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Homeowners with £300,000 mortgage could see annual payments rise by £13,200 by end of year
15 June 2023, 00:30
Homeowners with a £300,000 mortgage face an annual increase of £13,200 in mortgage payments by the end of 2023, new analysis shows.
Mortgage lenders have been raising their rates - with some even withdrawing entire deals - as more predictions come in that the Bank of England could hike interest rates to six per cent by the end of the year.
On Tuesday, HSBC withdrew one of its mortgage offers from the market - the second time the banking giant has done so in a week, with subsequent deals offering higher rates.
Meanwhile, Coventry building society said it plans to suspend residential and buy-to-let deals.
It comes amid warnings from the Chancellor Jeremy Hunt that interest rates must rise if it means bringing down inflation, suggesting.
There is "no alternative", Mr Hunt said.
He added that the government would support the Bank of England in doing what is needed to tame inflation, which is the "number one challenge" facing the UK.
Mr Hunt said: "We understand there is real pressure on families with mortgages, on businesses with loans, as interest rates go up.
"In the end there is no alternative to bringing down inflation if we want to see consumers spending, if we want to see businesses investing, if we want to see long-term growth and prosperity."
Another interest rate rise by the Bank of England is expected, with the figure currently standing at 4.5 per cent.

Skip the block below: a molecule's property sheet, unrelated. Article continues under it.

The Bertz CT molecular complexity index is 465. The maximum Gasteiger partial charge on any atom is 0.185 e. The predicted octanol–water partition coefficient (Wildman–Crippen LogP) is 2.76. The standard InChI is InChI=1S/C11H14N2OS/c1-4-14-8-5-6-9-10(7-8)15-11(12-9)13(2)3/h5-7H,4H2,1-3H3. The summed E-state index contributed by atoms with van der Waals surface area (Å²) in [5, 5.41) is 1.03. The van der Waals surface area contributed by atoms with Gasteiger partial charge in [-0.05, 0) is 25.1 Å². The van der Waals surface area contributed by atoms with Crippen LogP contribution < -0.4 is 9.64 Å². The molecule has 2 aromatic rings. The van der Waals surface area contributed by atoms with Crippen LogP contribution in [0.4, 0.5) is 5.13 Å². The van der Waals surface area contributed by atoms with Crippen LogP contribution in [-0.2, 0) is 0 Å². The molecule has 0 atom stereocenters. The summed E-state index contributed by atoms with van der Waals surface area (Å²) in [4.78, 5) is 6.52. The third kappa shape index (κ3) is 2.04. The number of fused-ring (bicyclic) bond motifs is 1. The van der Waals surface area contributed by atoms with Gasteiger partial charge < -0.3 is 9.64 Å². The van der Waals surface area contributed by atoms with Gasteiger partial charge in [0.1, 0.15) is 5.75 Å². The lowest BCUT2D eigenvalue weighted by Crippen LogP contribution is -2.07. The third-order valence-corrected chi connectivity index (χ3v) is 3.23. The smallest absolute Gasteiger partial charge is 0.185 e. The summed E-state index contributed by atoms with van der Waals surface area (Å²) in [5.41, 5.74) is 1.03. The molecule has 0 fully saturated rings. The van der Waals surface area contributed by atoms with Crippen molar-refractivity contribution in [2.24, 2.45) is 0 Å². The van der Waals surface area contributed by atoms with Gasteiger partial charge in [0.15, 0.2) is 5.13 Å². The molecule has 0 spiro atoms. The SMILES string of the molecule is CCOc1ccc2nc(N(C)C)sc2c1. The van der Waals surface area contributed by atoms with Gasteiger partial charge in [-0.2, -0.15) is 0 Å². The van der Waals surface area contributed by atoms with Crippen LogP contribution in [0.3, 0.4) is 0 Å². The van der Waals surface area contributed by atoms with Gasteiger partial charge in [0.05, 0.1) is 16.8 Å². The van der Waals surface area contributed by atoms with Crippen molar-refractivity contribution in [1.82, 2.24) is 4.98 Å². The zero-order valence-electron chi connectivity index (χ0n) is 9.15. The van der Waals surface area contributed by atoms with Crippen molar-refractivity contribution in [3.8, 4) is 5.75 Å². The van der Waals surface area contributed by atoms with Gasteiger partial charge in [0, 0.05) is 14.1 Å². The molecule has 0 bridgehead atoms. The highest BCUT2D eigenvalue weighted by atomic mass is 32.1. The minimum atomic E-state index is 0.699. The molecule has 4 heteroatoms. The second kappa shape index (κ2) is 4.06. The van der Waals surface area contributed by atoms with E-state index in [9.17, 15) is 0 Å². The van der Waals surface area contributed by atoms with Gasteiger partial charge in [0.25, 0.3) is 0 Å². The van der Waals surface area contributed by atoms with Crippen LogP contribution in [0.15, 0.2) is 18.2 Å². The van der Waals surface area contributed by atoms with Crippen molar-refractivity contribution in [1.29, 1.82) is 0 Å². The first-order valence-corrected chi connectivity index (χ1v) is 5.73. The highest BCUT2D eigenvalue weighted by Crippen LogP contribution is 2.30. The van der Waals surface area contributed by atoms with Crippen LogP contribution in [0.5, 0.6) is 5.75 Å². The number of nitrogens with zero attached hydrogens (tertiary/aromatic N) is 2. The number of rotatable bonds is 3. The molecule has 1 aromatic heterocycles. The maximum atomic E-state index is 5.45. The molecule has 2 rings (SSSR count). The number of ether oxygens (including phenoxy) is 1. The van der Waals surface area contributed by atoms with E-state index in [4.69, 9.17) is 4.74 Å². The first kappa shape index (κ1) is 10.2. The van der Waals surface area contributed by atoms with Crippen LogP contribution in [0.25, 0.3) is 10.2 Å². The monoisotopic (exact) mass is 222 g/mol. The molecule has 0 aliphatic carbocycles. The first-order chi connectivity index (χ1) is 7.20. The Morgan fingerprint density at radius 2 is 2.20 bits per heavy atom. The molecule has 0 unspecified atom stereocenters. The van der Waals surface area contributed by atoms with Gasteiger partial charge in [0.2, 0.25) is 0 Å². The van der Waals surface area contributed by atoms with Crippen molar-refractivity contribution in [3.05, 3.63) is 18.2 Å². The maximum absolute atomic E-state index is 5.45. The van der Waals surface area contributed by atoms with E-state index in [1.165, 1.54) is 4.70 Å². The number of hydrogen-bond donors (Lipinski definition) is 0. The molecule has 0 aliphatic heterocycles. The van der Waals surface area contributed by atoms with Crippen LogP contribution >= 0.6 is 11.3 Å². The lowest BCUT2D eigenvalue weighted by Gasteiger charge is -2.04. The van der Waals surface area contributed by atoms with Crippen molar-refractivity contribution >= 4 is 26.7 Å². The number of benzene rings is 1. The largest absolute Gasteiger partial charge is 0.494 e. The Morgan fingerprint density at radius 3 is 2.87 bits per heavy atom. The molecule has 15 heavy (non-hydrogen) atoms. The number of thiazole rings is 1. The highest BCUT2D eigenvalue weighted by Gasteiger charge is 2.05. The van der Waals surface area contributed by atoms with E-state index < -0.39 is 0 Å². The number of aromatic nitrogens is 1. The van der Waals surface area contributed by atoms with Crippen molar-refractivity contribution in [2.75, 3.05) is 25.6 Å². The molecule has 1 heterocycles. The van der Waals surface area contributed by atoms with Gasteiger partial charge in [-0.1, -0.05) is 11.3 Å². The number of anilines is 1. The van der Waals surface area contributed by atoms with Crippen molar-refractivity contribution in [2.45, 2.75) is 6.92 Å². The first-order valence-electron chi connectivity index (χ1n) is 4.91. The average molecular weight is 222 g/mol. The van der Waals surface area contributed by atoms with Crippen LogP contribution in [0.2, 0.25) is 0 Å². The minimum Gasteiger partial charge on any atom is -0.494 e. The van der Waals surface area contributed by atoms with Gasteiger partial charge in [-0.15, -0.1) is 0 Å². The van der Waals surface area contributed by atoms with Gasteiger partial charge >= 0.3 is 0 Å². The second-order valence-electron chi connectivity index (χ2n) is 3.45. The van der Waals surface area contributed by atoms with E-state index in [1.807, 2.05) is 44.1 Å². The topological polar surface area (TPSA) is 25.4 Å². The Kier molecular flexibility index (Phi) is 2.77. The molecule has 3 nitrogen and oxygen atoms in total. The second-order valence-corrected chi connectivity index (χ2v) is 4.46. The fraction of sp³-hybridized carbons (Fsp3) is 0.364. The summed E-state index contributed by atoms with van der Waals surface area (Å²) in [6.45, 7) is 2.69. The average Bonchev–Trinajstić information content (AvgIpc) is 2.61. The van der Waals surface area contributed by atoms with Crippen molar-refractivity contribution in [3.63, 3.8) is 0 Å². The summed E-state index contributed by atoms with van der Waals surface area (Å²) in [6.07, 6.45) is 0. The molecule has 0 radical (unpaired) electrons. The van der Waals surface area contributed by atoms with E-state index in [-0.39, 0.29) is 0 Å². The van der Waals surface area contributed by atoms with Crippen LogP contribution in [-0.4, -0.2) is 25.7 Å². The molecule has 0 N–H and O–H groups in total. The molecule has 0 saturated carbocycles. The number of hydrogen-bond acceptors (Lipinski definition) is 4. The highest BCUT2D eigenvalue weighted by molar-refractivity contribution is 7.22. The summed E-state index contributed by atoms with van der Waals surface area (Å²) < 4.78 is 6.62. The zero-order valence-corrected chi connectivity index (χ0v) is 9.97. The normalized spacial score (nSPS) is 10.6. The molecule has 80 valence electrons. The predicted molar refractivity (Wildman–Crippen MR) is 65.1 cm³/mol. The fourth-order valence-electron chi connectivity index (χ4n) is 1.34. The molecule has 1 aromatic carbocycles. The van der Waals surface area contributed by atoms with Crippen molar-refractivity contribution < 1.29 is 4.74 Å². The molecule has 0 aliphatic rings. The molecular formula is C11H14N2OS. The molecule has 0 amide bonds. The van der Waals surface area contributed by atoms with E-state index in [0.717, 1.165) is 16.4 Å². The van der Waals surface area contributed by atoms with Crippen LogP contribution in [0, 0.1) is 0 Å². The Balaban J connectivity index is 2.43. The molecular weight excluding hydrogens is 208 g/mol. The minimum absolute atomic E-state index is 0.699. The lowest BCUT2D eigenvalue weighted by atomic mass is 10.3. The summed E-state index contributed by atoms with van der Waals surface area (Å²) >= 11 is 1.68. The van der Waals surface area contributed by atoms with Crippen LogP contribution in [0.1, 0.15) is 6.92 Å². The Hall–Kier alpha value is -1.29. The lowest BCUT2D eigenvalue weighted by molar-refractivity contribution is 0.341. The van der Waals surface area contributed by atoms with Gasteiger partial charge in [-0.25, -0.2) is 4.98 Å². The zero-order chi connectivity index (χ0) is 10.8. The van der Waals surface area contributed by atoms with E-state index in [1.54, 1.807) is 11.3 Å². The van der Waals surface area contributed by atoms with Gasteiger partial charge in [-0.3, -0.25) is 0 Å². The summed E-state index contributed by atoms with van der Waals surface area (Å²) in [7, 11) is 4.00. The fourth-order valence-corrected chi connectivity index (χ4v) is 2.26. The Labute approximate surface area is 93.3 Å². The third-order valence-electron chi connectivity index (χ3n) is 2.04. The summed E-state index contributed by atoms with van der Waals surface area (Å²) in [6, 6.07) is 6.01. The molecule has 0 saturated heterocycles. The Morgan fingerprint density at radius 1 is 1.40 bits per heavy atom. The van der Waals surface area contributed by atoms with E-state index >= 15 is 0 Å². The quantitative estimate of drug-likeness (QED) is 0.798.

Research by broker broker L&C Mortgages shows that rate rises have already added £9,564 a year for homeowners with a standard variable rate mortgage of £300,000.
Increasing interest rates to six per cent would mean homeowners with a SVR mortgage of £300,000 face paying an extra £1,103 a month compared to 18 months ago.
Lord Mervyn King says it ‘may not be compatible’ to both halve inflation & avoid recession.
It comes after the former Governor of the Bank of England Mervyn King told LBC that the "stickier that inflation seems to be", central banks - including the Bank of England - may be forced into taking "tougher action" to bring it back down.
As for how Rishi Sunak, who has promised to halve inflation in his five pledges, can take credit for falling inflation, Mr King said "it's convenient" but "not a bad thing to claim credit for" if there is confidence it will drop.
"I think it's going to be probably not wise to do so," Mr King told Andrew.
"If you think that the high energy and food prices of last year are going to drop out of the measure of inflation...it's convenient - it's something that happens.
"But if you are confident it will happen, it's not a bad thing to claim credit for when it's actually got nothing to do with you at all."
Mr King also warned that it may not be "compatible" to halve inflation and avoid a recession.
Mr Hunt has already signalled that he would be comfortable seeing the UK enter a recession if it meant bringing down inflation.